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On “Blinders” and Animal Rights (Really)

There are two upcoming screenings in New York of "Blinders," a documentary about the horse-drawn carriage industry:

October 29, 6:00 p.m.
Brooklyn Law School
250 Joralemon St.
Free and open to the public – bring photo ID

November 7
New York Law
57 Worth Street
New York Law or NYU Student ID required

It will also air on The Documentary Channel tomorrow evening (October 27) at 10:30 pm, and in New York , also tomorrow evening, on Channel 25 (Time Warner Cable).

As for animal rights (really), check out this feature and interview with David Cantor of Responsible Policies for Animals (RPA), which includes:

Cantor eventually became disillusioned with PETA and many organizations like Humane Society of the U.S., Fund for Animals, Friends of Animals, World Wildlife Fund, etc. He insists these organizations are wrongly labeled as “animal rights” organizations when they are actually “animal welfare” organizations. The average person would probably not recognize or care about this difference, but Cantor felt the difference was (and is) of monumental importance, so much so that in 2002 he started his own animal rights organization called Responsible Policies for Animals (RPA), Inc., which currently has about 140 members. The number is relatively small, but [Cantor] is quick to point out that the abolitionist movement of the first half of the 19th century was extremely small and was considered too radical by almost everyone in the north and south.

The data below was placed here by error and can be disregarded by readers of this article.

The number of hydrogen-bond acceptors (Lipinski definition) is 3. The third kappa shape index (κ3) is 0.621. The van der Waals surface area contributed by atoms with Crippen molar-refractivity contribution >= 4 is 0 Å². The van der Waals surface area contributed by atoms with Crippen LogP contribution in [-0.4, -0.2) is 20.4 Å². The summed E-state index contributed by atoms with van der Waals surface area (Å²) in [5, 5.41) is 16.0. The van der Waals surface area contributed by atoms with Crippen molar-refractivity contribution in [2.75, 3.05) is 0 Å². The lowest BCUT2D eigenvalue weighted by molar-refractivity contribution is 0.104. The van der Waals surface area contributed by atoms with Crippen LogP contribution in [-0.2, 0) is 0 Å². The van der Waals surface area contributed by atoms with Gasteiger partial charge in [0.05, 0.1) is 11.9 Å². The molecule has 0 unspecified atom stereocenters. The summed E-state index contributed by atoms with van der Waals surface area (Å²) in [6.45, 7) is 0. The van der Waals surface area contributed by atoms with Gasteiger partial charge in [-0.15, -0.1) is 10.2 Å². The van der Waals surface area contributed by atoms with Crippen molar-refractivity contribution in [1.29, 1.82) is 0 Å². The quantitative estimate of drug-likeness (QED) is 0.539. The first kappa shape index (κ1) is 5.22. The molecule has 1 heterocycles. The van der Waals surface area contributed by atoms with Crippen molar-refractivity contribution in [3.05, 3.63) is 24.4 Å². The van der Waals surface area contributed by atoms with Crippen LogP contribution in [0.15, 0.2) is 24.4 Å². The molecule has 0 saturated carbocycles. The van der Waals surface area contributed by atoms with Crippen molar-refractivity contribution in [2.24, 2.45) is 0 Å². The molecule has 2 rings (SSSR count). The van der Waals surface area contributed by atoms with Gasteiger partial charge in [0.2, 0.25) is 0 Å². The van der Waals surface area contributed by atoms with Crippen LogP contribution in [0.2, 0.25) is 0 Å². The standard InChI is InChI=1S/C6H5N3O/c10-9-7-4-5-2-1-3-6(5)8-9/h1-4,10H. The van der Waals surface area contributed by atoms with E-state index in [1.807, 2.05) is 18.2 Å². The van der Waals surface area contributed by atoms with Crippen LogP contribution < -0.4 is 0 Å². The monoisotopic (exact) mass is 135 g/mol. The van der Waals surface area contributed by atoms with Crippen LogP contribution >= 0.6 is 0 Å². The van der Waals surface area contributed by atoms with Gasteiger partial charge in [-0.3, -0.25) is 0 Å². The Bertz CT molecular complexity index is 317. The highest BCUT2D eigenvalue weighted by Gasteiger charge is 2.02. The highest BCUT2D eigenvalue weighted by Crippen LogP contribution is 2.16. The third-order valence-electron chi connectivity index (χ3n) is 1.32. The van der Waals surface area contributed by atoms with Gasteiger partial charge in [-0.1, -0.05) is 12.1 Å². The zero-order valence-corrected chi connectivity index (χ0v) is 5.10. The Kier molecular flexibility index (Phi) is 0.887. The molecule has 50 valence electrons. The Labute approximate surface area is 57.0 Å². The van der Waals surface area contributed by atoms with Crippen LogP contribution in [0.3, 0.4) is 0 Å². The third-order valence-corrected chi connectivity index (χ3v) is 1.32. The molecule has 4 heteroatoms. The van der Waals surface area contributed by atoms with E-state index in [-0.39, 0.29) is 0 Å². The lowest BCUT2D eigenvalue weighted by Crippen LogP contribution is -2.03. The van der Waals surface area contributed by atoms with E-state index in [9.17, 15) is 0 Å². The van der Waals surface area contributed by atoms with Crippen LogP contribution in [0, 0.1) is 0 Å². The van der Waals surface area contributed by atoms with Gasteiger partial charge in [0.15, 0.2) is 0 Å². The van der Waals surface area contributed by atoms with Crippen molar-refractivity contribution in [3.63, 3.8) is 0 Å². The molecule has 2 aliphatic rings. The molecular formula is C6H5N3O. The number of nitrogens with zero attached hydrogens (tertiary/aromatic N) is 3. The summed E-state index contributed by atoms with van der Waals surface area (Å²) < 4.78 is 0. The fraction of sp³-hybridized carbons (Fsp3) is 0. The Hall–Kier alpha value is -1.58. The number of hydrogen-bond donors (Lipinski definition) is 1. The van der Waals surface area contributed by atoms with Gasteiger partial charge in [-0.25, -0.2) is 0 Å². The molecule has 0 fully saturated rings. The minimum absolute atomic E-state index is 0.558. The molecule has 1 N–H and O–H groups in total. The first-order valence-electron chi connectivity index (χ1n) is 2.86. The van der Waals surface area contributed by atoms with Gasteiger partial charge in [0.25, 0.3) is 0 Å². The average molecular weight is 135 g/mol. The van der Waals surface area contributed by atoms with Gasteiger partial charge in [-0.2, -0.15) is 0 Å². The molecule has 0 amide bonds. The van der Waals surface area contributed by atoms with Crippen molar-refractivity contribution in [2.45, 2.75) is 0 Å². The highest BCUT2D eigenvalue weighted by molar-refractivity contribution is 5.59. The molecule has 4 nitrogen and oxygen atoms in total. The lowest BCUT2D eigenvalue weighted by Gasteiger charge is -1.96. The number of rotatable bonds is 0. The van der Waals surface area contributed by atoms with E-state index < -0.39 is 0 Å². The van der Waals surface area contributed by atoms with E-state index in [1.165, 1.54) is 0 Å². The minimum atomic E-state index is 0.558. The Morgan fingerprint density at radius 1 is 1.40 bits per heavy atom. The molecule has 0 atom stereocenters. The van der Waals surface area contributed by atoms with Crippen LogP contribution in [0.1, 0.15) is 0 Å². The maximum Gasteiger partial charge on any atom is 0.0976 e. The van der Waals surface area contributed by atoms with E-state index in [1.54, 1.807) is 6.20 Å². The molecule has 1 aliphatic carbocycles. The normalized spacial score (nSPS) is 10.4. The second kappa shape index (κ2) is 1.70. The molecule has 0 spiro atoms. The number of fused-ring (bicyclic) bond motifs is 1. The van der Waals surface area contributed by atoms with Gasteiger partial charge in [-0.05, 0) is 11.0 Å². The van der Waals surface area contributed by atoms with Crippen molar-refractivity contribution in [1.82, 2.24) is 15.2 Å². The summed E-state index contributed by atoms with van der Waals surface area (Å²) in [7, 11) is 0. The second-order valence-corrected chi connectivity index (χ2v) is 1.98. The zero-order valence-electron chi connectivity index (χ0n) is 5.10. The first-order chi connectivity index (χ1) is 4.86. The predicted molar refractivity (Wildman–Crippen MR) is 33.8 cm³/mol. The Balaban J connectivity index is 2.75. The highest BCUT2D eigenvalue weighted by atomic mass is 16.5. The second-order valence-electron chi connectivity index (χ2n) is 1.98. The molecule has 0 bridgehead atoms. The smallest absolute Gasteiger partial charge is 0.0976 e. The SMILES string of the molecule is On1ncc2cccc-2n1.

According to Cantor, almost all of the hundreds, maybe even thousands, of organizations working on behalf of animals are basically applying band-aids to a cancer that has to be completely ripped out. “Newspapers are always calling people ‘animal rights’ advocates when they are in fact ‘animal welfare’ advocates,” he said. “The animal rights movement is more than just about compassion. It’s about justice. As long as animals are viewed as property, there will be extreme cruelty. It is inevitable.

“Animal welfare people think if they make life expensive and difficult for puppy mill owners, for example, they will go out of business, but industries get exemptions, and laws are not enforced. As long as animals are viewed by the law as property, there will be no end to abuse. The efforts to fight cruelty are like going after twigs and branches instead of the roots. Rights are powerful; that’s why the Second Amendment has been used by gun owners to stop all rational attempts to control guns.

According to Cantor (who has no pets), despite the proliferation of what he calls animal welfare organizations in the past generation, a basic rights movement for nonhuman animals is just as lacking today as it was when the animal rights movement was declared about 30 or more years ago. “Lowering the bar by calling all kinds of things ‘animal rights’ that are not really animal rights only dooms today’s billions of animals and billions more yet to live to the double standard that only true animal rights can end …